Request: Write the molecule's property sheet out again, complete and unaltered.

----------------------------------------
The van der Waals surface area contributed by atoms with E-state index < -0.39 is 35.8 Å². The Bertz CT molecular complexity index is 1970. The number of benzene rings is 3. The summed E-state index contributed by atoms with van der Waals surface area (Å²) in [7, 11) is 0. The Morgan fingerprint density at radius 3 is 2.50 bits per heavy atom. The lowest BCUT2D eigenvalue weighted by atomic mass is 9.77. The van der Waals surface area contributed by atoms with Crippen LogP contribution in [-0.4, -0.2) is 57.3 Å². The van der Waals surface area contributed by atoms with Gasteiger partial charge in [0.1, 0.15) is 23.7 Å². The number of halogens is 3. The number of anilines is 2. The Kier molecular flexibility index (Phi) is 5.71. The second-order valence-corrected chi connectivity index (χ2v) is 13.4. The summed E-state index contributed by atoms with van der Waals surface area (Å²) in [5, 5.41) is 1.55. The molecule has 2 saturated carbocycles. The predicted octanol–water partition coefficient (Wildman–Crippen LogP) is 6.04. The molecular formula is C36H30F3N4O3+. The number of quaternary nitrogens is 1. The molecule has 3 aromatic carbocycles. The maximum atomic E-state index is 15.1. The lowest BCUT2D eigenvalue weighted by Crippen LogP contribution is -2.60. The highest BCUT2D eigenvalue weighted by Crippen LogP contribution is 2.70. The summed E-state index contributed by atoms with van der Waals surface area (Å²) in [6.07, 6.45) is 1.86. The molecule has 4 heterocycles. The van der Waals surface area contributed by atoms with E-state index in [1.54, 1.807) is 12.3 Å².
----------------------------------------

The van der Waals surface area contributed by atoms with E-state index < -0.39 is 35.8 Å². The Bertz CT molecular complexity index is 1970. The number of benzene rings is 3. The summed E-state index contributed by atoms with van der Waals surface area (Å²) in [7, 11) is 0. The Morgan fingerprint density at radius 3 is 2.50 bits per heavy atom. The lowest BCUT2D eigenvalue weighted by atomic mass is 9.77. The van der Waals surface area contributed by atoms with Crippen LogP contribution in [-0.4, -0.2) is 57.3 Å². The van der Waals surface area contributed by atoms with Gasteiger partial charge in [0.1, 0.15) is 23.7 Å². The number of halogens is 3. The number of anilines is 2. The Kier molecular flexibility index (Phi) is 5.71. The second-order valence-corrected chi connectivity index (χ2v) is 13.4. The summed E-state index contributed by atoms with van der Waals surface area (Å²) in [5, 5.41) is 1.55. The molecule has 2 saturated carbocycles. The predicted octanol–water partition coefficient (Wildman–Crippen LogP) is 6.04. The molecular formula is C36H30F3N4O3+. The number of quaternary nitrogens is 1. The molecule has 3 aromatic carbocycles. The maximum atomic E-state index is 15.1. The lowest BCUT2D eigenvalue weighted by Crippen LogP contribution is -2.60. The highest BCUT2D eigenvalue weighted by Crippen LogP contribution is 2.70. The summed E-state index contributed by atoms with van der Waals surface area (Å²) in [6.07, 6.45) is 1.86. The molecule has 4 heterocycles. The van der Waals surface area contributed by atoms with E-state index in [1.54, 1.807) is 12.3 Å².